Bruce N. Ames

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This article is part of the Tobacco portal on Sourcewatch funded from 2006 - 2009 by the American Legacy Foundation.

Bruce N. Ames, Ph.D., American molecular geneticist, is Professor of Biochemistry and Molecular Biology and Director of the National Institute of Environmental Health Sciences Center, University of California, Berkeley.[1] In 2001, Ames was also identified as "senior scientist at Children’s Hospital Oakland Research Institute. His main interest of study is identifying mutagens that damage human DNA, the body's defenses against them, and the consequences of DNA damage for cancer and aging. His more than 450 publications have resulted in his being among the few hundred most-cited scientists within all fields."[2]

Biographical Sketch, National Institutes of Health, Office of NIH History:

Bruce N. Ames (1928-) American biochemist and geneticist

"Ames attended Cornell University from 1946 to 1950, receiving his B.A. degree in chemistry/biochemistry. He then moved to the California Institute of Technology for his graduate study under Herschel K. Mitchell, a former postdoctoral fellow of George Beadle, in the biology department. Ames worked on the biosynthesis of histidine in Neurospora. After taking his Ph.D. within three years, he came to the National Institute of Arthritis and Metabolic Diseases in 1953 as a Public Health Service fellow. There he isolated the enzymes involved in the histidine pathway, and began to work on gene regulation in histidine biosynthesis using Salmonella. Collaborating with Philip Hartman of the Johns Hopkins University, Ames showed that the histidine genes could be overexpressed if histidine availability limited the growth rate. He also demonstrated that the cluster of genes was controlled together as a unit by a regulatory sequence. In 1962, Ames became a section head in the newly created laboratory of molecular biology led by Gordon Tomkins.

"Ames is perhaps best known for the 'Ames test,' the test he developed for chemical mutagens. Mutagens are agents that tend to increase the frequency or extent of genetic mutation. The Ames test, which uses a rapid and inexpensive bacterial assay for mutagenicity, complements epidemiologic surveys and animal tests that are necessarily slower, more laborious, and far more expensive. Ames began to work on this test in 1964, and after moving to the University of California, Berkeley, as professor of biochemistry in 1967, he continued to improve the sensitivity of the test. The Ames test has been used extensively to help evaluate the mutagenic and carcinogenic risks of a large number of chemicals. In the 1980s, Ames' research interest shifted to the question of aging and showed the role of mitochondrial decay as a major contributor to aging and age-related degenerative diseases. He is a recipient of the National Medal of Science and a member of the National Academy of Sciences."

Source: Bruce N. Ames. "An Enthusiasm for Metabolism." Journal of Biological Chemistry 278 (2003): 4369-80.

Tobacco companies have relied heavily on the Ames test, and have used it widely in internal research on their own products. According to Jeffrey Wigand, a former Vice President of the Brown & Williamson Tobacco Company, much of this research has been kept secret, was done in overseas labs or shipped overseas to keep it outside the jurisdiction of U.S. courts.[3].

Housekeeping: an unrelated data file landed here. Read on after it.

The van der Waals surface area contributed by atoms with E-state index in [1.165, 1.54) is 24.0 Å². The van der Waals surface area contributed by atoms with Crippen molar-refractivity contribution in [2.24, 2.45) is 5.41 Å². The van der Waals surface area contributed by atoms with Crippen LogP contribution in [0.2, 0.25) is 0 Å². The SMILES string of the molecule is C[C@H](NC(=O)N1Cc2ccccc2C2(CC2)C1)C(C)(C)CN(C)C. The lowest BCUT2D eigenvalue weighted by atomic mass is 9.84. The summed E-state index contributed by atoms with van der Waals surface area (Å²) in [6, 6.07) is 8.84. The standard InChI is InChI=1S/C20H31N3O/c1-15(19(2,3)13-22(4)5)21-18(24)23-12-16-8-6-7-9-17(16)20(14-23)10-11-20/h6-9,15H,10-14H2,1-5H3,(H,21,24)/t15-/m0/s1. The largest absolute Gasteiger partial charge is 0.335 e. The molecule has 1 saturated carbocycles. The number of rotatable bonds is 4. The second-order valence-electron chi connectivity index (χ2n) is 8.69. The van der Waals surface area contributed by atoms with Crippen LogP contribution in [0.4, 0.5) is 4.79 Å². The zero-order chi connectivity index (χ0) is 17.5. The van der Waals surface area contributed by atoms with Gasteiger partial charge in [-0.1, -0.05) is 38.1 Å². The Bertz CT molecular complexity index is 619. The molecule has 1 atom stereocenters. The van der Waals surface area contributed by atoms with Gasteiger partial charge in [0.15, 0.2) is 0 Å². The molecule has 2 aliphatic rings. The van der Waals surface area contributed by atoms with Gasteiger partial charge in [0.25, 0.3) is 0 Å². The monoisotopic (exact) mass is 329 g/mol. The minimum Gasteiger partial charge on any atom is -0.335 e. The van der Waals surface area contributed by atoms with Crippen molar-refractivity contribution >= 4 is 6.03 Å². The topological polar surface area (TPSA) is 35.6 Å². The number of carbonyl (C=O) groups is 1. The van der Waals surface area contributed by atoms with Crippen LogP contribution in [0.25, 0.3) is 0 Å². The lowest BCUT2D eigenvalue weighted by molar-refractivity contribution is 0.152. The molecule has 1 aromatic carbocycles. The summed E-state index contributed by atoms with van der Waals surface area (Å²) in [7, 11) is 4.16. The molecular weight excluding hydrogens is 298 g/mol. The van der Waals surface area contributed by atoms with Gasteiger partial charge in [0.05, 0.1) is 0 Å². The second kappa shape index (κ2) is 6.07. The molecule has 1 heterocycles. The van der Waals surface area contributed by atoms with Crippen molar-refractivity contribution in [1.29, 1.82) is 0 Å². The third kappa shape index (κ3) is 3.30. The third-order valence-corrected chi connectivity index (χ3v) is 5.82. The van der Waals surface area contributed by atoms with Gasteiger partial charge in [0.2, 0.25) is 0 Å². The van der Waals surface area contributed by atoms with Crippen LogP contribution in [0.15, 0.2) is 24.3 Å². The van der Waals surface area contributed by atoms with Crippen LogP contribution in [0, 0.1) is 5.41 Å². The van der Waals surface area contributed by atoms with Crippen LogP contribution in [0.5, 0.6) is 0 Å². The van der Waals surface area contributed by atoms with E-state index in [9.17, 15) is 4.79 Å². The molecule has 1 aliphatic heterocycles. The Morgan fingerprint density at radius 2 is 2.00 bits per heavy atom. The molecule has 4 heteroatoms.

The phrase "Ames test" is mentioned over 21,000 times in the database of tobacco industry documents of the American tobacco company documents alone. About 2,300 of those documents also contain the word "confidential."

Hoover Institution, Stanford University[4]:

"Dr. Ames was director of the National Institute of Environmental Health Sciences Center at U.C. Berkeley for twenty-three years, and he chaired the U.C. Berkeley Department of Biochemistry for six years, 1983–1989. Prior to that he was the Microbial Genetics section chief at the National Institutes of Health in Bethesda, Maryland, a National Science Foundation senior fellow in the laboratories of Frances Crick in Cambridge, England, and F. Jacob in Paris, France, and a biochemist with the National Institutes of Health, where he began his career."

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External links

  • Brill's Content, 10/98, p.113
  • "Board of Directors", accessed January 30, 2004.
  • PubMed Correction, National Academy of Sciences: "Partial reversal by feeding acetyl-L-carnitine and/or R-α-lipoic acid," by Jiankang Liu, Elizabeth Head, Afshin M. Gharib, Wenjun Yuan, Russell T. Ingersoll, Tory M. Hagen, Carl W. Cotman, and Bruce N. Ames, which appeared in number 4, February 19, 2002, of Proc. Natl. Acad. Sci. USA (99, 2356-2361). B.N.A. is a founder of Juvenon and chair of its Scientific Advisory Board. T.M.H. is a founder of Juvenon and member of its Scientific Advisory Board. J. Liu has been a consultant to Juvenon. Juvenon is a company founded to study in humans the effects of biochemicals that reverse the mitochondrial decay of aging in rats."
  • Susan L. Thomas, Venture steps out with 'dancing' rats, San Francisco Business Times, March 4, 2002: "For his part Ames says he isn't looking for any money from the firm. ... 'I put all of my founder's stock in a nonprofit foundation at the time of founding. I am the director of Juvenon's Scientific Advisory Board, but have no stock in the company and have not, and will not, take any reimbursement from the company,' he said."

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  1. Institute for Functional Medicine LINUS PAULING FUNCTIONAL MEDICINE AWARD WINNERS, organizational web page, accessed February 26, 2013.
  2. Advisory Board, Committee for a Constructive Tomorrow, accessed September 19, 2008.